Pfeiffer syndrome

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Pfeiffer syndrome
OMIM 101600
DiseasesDB 32145
MeSH D000168

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Editor-In-Chief: C. Michael Gibson, M.S., M.D. [1]


Pfeiffer syndrome is a genetic disorder characterized by the premature fusion of certain bones of the skull (craniosynostosis), which prevents further growth of the skull and affects the shape of the head and face. It is named for Rudolf Arthur Pfeiffer.[1][2]

Pfeiffer syndrome affects about 1 in 100,000 individuals. [3]

Pathophysiology and presentation

Many of the characteristic facial features of Pfeiffer syndrome result from the premature fusion of the skull bones. The head is unable to grow normally, which leads to bulging and wide-set eyes, an underdeveloped upper jaw, and a beaked nose. About 50 percent of children with Pfeiffer syndrome have hearing loss (hearing loss with craniofacial syndromes), and dental problems are also common.


Pfeiffer syndrome is divided into three subtypes.

  • Type 1 or "classic" Pfeiffer syndrome has symptoms as described above. Most individuals with type 1 have normal intelligence and a normal life span.
  • Types 2 and 3 are more severe forms of Pfeiffer syndrome, often involving problems with the nervous system. Type 2 is distinguished from type 3 by more extensive fusion of bones in the skull, leading to a "cloverleaf" shaped head.


It is associated with deficiencies of fibroblast growth factor receptors.[4][5][6]

More specifically, mutations in the FGFR1 and FGFR2 genes cause Pfeiffer syndrome. The FGFR1 and FGFR2 genes play an important role in signaling the cell to respond to its environment, perhaps by dividing or maturing. A mutation in either gene causes prolonged signaling, which can promote early maturation of bone cells in a developing embryo and the premature fusion of bones in the skull, hands, and feet.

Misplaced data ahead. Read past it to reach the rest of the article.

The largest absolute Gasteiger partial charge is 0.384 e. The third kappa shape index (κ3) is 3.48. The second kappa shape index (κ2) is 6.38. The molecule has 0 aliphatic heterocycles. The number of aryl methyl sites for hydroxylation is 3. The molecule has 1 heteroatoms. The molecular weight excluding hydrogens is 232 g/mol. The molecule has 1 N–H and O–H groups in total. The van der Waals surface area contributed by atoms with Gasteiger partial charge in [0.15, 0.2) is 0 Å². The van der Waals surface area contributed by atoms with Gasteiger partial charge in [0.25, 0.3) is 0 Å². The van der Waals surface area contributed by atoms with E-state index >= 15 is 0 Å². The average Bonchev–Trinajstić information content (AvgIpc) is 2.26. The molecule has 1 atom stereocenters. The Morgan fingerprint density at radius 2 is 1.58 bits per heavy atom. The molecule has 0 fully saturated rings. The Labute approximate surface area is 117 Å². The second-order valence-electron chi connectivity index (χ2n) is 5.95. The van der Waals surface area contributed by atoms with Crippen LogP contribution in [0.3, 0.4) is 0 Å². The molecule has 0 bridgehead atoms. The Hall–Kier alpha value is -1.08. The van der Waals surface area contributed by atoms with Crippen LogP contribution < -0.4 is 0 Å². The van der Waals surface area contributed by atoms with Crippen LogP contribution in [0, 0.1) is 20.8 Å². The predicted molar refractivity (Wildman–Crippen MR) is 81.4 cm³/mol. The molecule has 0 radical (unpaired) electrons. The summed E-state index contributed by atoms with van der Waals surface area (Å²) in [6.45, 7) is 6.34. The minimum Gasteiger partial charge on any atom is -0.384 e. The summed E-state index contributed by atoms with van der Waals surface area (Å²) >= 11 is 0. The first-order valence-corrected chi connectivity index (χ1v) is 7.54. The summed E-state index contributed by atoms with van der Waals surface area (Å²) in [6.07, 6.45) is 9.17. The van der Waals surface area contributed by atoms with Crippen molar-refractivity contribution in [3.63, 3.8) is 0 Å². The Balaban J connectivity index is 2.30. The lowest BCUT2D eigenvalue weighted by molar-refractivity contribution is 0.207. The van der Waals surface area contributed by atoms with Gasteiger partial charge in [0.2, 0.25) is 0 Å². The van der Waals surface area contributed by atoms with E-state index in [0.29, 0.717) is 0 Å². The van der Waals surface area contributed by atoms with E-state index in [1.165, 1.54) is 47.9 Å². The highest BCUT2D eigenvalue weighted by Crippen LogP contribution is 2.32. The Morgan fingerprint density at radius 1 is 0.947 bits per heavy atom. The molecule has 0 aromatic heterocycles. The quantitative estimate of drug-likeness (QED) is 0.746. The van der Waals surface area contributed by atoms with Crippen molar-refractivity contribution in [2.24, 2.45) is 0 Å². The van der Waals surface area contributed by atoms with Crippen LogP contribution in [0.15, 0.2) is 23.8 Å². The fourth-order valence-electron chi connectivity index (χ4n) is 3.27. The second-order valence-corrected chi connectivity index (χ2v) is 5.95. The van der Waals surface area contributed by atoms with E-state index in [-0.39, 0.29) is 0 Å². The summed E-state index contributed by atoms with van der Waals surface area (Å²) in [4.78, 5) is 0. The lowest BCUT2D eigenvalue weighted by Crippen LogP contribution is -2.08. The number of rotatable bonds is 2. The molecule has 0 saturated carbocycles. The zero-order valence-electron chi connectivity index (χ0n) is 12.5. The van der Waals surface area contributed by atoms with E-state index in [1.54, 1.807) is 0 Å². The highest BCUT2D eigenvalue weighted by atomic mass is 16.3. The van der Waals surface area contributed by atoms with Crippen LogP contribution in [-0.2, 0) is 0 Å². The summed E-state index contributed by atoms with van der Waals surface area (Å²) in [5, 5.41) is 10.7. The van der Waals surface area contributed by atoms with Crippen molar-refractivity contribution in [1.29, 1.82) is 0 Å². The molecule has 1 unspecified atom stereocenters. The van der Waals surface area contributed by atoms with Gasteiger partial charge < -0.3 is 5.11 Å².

Type 1 Pfeiffer syndrome is caused by mutations in either the FGFR1 or FGFR2 gene. Types 2 and 3 are caused by mutations in the FGFR2 gene.

This condition is inherited in an autosomal dominant pattern, which means one copy of the altered gene in each cell is sufficient to cause the disorder.


  1. Template:WhoNamedIt
  2. Pfeiffer RA (1964). "Dominant Hereditary Acrocephalosyndactylia". Zeitschrift für Kinderheilkunde (in German). 90: 301–20. PMID 14316612.
  3. Vogels A, Fryns JP (2006). "Pfeiffer syndrome". Orphanet J Rare Dis. 1: 19. doi:10.1186/1750-1172-1-19. PMID 16740155.
  4. Chen L, Deng CX (2005). "Roles of FGF signaling in skeletal development and human genetic diseases". Front. Biosci. 10: 1961–76. PMID 15769677.
  5. Cornejo-Roldan LR, Roessler E, Muenke M (1999). "Analysis of the mutational spectrum of the FGFR2 gene in Pfeiffer syndrome". Hum. Genet. 104 (5): 425–31. PMID 10394936. Unknown parameter |month= ignored (help)
  6. Wilkie AO, Patey SJ, Kan SH, van den Ouweland AM, Hamel BC (2002). "FGFs, their receptors, and human limb malformations: clinical and molecular correlations". Am. J. Med. Genet. 112 (3): 266–78. doi:10.1002/ajmg.10775. PMID 12357470. Unknown parameter |month= ignored (help)

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